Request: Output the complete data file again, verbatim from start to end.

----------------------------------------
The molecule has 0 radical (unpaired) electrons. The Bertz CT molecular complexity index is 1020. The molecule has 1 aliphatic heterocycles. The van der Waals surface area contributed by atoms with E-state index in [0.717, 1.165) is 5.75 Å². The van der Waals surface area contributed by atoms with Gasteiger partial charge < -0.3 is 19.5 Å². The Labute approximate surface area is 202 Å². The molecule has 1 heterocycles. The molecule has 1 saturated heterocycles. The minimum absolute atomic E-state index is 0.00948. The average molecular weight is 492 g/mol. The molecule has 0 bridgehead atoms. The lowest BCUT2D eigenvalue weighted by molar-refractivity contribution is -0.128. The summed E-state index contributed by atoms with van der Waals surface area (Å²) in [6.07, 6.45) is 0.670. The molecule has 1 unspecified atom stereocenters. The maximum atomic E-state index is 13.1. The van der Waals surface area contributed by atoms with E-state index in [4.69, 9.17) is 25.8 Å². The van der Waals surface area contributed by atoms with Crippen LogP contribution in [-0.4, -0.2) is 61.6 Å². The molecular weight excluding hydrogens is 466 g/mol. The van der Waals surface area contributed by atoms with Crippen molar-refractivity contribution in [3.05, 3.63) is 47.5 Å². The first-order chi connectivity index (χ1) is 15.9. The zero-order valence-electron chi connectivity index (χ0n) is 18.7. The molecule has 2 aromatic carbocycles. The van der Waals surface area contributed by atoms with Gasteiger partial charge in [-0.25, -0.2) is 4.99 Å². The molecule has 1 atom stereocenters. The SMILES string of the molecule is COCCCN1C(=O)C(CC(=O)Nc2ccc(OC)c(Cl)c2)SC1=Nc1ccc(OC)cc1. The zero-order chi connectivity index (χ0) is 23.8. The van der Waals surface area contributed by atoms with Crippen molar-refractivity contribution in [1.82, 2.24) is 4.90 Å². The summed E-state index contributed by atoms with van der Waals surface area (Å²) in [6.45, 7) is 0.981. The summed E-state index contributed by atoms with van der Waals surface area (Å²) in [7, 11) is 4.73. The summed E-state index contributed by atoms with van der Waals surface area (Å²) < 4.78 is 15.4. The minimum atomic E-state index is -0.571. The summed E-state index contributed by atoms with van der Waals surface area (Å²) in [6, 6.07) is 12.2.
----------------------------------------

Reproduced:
The molecule has 0 radical (unpaired) electrons. The Bertz CT molecular complexity index is 1020. The molecule has 1 aliphatic heterocycles. The van der Waals surface area contributed by atoms with E-state index in [0.717, 1.165) is 5.75 Å². The van der Waals surface area contributed by atoms with Gasteiger partial charge < -0.3 is 19.5 Å². The Labute approximate surface area is 202 Å². The molecule has 1 heterocycles. The molecule has 1 saturated heterocycles. The minimum absolute atomic E-state index is 0.00948. The average molecular weight is 492 g/mol. The molecule has 0 bridgehead atoms. The lowest BCUT2D eigenvalue weighted by molar-refractivity contribution is -0.128. The summed E-state index contributed by atoms with van der Waals surface area (Å²) in [6.07, 6.45) is 0.670. The molecule has 1 unspecified atom stereocenters. The maximum atomic E-state index is 13.1. The van der Waals surface area contributed by atoms with E-state index in [4.69, 9.17) is 25.8 Å². The van der Waals surface area contributed by atoms with Crippen LogP contribution in [-0.4, -0.2) is 61.6 Å². The molecular weight excluding hydrogens is 466 g/mol. The van der Waals surface area contributed by atoms with Crippen molar-refractivity contribution in [3.05, 3.63) is 47.5 Å². The first-order chi connectivity index (χ1) is 15.9. The zero-order valence-electron chi connectivity index (χ0n) is 18.7. The molecule has 2 aromatic carbocycles. The van der Waals surface area contributed by atoms with Gasteiger partial charge in [-0.25, -0.2) is 4.99 Å². The molecule has 1 atom stereocenters. The SMILES string of the molecule is COCCCN1C(=O)C(CC(=O)Nc2ccc(OC)c(Cl)c2)SC1=Nc1ccc(OC)cc1. The zero-order chi connectivity index (χ0) is 23.8. The van der Waals surface area contributed by atoms with Crippen molar-refractivity contribution in [1.82, 2.24) is 4.90 Å². The summed E-state index contributed by atoms with van der Waals surface area (Å²) in [6.45, 7) is 0.981. The summed E-state index contributed by atoms with van der Waals surface area (Å²) in [7, 11) is 4.73. The summed E-state index contributed by atoms with van der Waals surface area (Å²) < 4.78 is 15.4. The minimum atomic E-state index is -0.571. The summed E-state index contributed by atoms with van der Waals surface area (Å²) in [6, 6.07) is 12.2.